Defined by Absence

By and large, I think the kids helped me do a reasonably good job of  clearing out the things that needed to go so that the house didn’t feel like she had just stepped out for a minute. The daughters and nieces took what they wanted from her closet, and there was still a large amount of clothing and a huge pile of shoes to donate. I only kept a few things intentionally: her hiking boots, the fleece she wore on the trails, a couple of t-shirts from Broadway shows. I know she’s not coming back for them, but they remind me of the times in the woods, and her love of offbeat theater. Her dresser is largely empty, and I’ve started putting some of my clothes over on her side of the closet. That once overstuffed walk-in now is remarkably spacious.

We’re getting pretty good at the ‘Mom would have liked that’ or ‘you know what Mom would have had to say about that’ bits. It was good having the youngest here an extra few months to get that part going. I have the place to myself during the week now, but even before she moved out the house was filled with absence.

Four months later I still sleep on ‘my’ side of the bed. Nobody sits in her chair in the family room. It’s not that we expect her back. We just already had the places we sat, and haven’t changed them.

It’s inevitable that a house that was sized for a family of adolescents and parents who liked to host big gatherings would be full of voids when it got down to just me alone, but the absence is more than just empty furniture.

This wasn’t some house we bought. It started with an empty lot with a nice view and an idea.  It took us six months after we already owned the lot before we had a plan that worked, and gave us everything we wanted. We broke ground on Christmas Eve. I still have the shovel.  We were on the construction site every day. Every corner of it has her imprint on it. I can’t change any of that by rearranging furniture.

For the last few weeks I have been trying to wrap my head around the fact that it’s time to move. A house this big makes no rational sense for a guy living alone, and the spring market window is opening right now. It’s just so hard to let go of her house. In some ways it feels like the last piece I have left of our life together.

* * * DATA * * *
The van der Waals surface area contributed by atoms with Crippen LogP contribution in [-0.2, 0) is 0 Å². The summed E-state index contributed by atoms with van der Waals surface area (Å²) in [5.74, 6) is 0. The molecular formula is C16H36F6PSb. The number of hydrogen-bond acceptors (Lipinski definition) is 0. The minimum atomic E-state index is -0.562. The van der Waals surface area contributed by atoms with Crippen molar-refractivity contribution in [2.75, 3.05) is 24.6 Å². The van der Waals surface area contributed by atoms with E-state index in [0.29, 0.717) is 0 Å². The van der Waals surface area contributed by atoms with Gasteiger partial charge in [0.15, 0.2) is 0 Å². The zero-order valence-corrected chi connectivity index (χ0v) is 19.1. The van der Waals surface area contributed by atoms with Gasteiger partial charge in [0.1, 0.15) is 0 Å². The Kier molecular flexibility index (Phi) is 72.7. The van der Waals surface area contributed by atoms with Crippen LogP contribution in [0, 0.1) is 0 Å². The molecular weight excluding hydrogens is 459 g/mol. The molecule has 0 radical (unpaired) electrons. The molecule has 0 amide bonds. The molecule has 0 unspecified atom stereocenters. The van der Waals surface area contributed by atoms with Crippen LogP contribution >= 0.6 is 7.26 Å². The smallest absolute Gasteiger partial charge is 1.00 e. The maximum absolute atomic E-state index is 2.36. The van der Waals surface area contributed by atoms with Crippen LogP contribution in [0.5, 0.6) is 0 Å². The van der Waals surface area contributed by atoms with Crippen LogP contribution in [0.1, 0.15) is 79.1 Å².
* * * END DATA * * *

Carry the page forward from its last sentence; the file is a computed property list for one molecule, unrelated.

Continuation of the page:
I love this place.  I love the view of the sunrise from my bedroom, the sunsets from the kitchen window, the hills from the front porch. I love that kitchen she designed. I love the way this place looks with a fresh fall of snow. The neighbors are just wonderful people. I doubt I will ever live anyplace this nice again in my life.

But her absence is impossible to avoid here. This will always be her house. Two weeks ago I wrote that I would somehow get used to her absence in the house, but it’s not getting better. It might even be getting worse.

We built this place with a purpose. I have to keep reminding myself of that. It was designed to get us through until the kids finished school. We passed that milestone almost six years ago. Even last year we were starting to talk about fixing it up and enjoying it for just a couple of years before selling it and downsizing.

I went to a chantey sing tonight, and we wrapped up with a song that lined up with what I am trying to get myself to do. It’s a song sung as the crew is heading into port, getting ready to end their service to a ship. The verses are full of all the nasty things that happened on the voyage, but I still like the chorus:

Leave her, Johnny, leave her!
Oh, leave her, Johnny, leave her.
For the voyage is done and the winds don’t blow,
And it’s time for us to leave her!

This house was a ship built for a different journey, and it served us well, but that voyage is over. I will miss her indeed.

But not nearly as much as my mate.

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